Penetration testing—lovingly known as “pen testing” or even ethical hacking—is the practice of proactively pushing the boundaries of your own security protocols to see if you can get past them. It’s a crucial part of a proactive security program, because it helps teams identify their own vulnerabilities and patch them—before they can be targeted by actual bad actors.
In today’s episode, Security Sandbox heads across the globe for a special takeover episode by Relativity's Marcin Święty and Bart Czyż, for a dialed in conversation with offensive cybersecurity and pen tester extraordinaire Julio Cesar Fort, on the intricacies of modern-day penetration testing and how you can elevate the everyday skills of your team to help them excel in offensive cybersecurity techniques.
Listen to the full episode right here on The Relativity Blog, and scroll down for a partial transcript of the conversation.
Marcin Święty: Bart, let's start with cutting to the chase. What is a successful pen test?
Bart Czyż: For me, as a blue teamer, a successful pen test is the one that actually results in improving the security posture of a company. I don't really care about, for example, how far a pen test goes. Are pen testers able to achieve the crown jewels? From my perspective, it's more important to actually make the security posture better as a result of pen test engagement.
Marcin: In our industry, there is a saying that “nothing brings better awareness to our decision-makers than a breach.” Julio, your company, Blaze, is doing offensive security efforts across the globe. Have you seen a successful pen test bring that awareness before a real-time breach? Or do you ever feel that your work might just end up a paper in a drawer?
Julio Cesar Fort: The latter happens more often than not, unfortunately. I think that there are two big drivers when it comes to cybersecurity in an organization; maybe three if you stretch it a bit. The main drive is engineering. That's what you guys are doing at Relativity, with a strong security program, product security team, and so on. A lot of the engineering is driving security and vice versa.
But from a commercial standpoint, a lot of the driver is actually compliance, especially with SOC 2 becoming very ubiquitous across Europe and the States, as well as other regulations like GDPR and so on. They’re pushing organizations to perform cybersecurity assurance services, such as penetration testing. And a lot of it is actually driven by compliance, which can be just a kind of a tick box. They want to check that box and please the auditor, whenever he comes. And they sometimes don't care so much whether the results are good. Sometimes they care about the results because they want to look good in front of a business partner, like, for example, when you have to do third-party security assessments. But unfortunately, I would say that half the time, people just want that paper. They just want that rubber stamp from an auditor and off you go. Obviously this is kind of a bummer in many, many aspects.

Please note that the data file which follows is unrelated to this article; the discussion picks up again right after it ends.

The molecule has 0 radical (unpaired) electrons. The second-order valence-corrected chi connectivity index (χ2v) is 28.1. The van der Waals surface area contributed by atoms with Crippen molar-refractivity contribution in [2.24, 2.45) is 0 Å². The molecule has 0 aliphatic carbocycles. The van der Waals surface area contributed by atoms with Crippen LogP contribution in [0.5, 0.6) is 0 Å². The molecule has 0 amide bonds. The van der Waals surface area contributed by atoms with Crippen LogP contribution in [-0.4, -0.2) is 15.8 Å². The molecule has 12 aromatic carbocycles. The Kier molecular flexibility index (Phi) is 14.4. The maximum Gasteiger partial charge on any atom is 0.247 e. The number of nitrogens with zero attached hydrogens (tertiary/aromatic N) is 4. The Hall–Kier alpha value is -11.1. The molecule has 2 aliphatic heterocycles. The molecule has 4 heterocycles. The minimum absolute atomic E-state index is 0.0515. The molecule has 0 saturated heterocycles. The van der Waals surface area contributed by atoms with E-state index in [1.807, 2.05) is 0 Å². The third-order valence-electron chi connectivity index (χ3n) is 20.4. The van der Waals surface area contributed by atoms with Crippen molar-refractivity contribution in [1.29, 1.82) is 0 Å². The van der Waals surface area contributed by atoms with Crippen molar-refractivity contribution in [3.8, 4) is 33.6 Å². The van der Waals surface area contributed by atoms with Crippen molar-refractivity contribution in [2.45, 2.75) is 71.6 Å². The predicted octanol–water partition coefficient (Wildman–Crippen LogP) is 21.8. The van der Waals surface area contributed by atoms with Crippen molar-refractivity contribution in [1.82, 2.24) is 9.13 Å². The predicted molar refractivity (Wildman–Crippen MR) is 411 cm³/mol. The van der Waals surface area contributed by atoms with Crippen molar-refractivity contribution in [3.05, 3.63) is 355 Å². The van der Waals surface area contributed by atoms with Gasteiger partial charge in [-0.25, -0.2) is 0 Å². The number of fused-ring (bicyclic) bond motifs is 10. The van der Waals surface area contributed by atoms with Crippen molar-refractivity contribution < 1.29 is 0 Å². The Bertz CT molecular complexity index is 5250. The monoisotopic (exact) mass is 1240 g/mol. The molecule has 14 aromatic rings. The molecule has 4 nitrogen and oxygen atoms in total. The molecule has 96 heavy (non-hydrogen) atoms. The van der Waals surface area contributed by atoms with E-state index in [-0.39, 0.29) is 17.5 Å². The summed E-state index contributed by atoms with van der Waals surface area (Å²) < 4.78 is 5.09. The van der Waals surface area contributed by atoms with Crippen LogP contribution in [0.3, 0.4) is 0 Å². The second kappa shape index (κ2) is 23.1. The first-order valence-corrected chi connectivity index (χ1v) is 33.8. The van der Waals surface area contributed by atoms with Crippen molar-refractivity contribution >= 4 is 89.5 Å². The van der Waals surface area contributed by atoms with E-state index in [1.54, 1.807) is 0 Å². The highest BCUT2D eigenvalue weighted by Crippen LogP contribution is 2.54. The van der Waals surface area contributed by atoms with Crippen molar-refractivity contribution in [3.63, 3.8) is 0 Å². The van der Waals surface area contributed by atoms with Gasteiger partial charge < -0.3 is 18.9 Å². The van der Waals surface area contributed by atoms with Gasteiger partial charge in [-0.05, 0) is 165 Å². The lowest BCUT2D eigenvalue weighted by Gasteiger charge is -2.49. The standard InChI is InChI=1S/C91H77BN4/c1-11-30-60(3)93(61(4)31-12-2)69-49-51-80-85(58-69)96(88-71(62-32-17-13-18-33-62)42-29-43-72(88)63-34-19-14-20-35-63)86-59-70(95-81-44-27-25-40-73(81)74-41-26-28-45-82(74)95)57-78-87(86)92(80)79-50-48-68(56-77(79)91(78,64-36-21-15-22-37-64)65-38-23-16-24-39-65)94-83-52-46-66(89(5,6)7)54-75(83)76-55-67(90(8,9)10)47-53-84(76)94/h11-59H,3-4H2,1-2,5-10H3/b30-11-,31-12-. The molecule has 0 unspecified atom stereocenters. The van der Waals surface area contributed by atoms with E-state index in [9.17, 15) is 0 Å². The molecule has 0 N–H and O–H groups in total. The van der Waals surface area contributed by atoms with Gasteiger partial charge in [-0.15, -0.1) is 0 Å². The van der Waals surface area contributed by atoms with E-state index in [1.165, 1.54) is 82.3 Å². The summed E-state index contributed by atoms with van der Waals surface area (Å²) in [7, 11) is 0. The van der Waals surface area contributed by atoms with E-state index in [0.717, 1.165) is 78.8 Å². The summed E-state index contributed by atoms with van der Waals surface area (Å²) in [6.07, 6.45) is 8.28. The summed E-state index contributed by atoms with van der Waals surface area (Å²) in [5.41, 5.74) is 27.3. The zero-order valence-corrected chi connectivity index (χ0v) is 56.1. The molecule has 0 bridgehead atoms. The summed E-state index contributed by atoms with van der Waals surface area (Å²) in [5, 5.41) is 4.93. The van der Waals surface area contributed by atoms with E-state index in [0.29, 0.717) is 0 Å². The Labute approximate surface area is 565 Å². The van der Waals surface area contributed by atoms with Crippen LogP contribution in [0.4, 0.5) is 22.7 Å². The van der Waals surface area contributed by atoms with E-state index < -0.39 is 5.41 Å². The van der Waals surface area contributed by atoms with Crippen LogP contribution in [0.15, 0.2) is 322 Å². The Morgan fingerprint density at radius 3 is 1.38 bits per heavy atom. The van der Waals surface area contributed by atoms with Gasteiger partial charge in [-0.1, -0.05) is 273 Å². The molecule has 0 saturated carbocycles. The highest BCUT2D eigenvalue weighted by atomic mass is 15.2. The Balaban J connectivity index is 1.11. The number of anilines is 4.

But one of the things that I have seen bring a lot of awareness and actually change things was internal audit teams. They usually have the ears of the board, of the C-levels. I have seen serious changes, within a year, when a team like that sees the storytelling of vulnerabilities discovered. A lot of extra budget appeared for the security team, some of the right tooling, some of the right mitigations fell into place.
Marcin: Do you feel a pen tester needs to be good at client-interfacing activities? Is it an important part of the job?
Julio: At the end of the day, this is professional service, just like anything else. This is like accounting or being a lawyer or anything else. It's like consulting. It's true that some guys want to be left alone, doing their thing, and that's fine. But at the end of the day, the people who truly progress in their careers are the ones who are not only technically capable and gifted, but also put in the effort to be good at client interactions. This is actually tough to learn, but I truly believe that, yeah, if you want to properly progress in a career, knowing how to write really well, write good reports, explain things properly, and be client facing is super important.
Marcin: Bart, how do you make sure that you and your team keep up with the evolving threat landscape?
Bart: Pay attention to all the available threat intelligence. See what's used in the world, what the new techniques are, and try to emulate them in your environment. It's an internal red team assessment or internal adversary assessment or so-called adversary evaluation, and it's a great way to not only improve your offensive security skill set, but also one of the best ways to improve your defensive posture. You know exactly what visibility you're going to have whenever a true adversary attacks your organization. An adversary attacking your organization is—it's not a question if it happens, but when it happens. So you have to stay on top of it.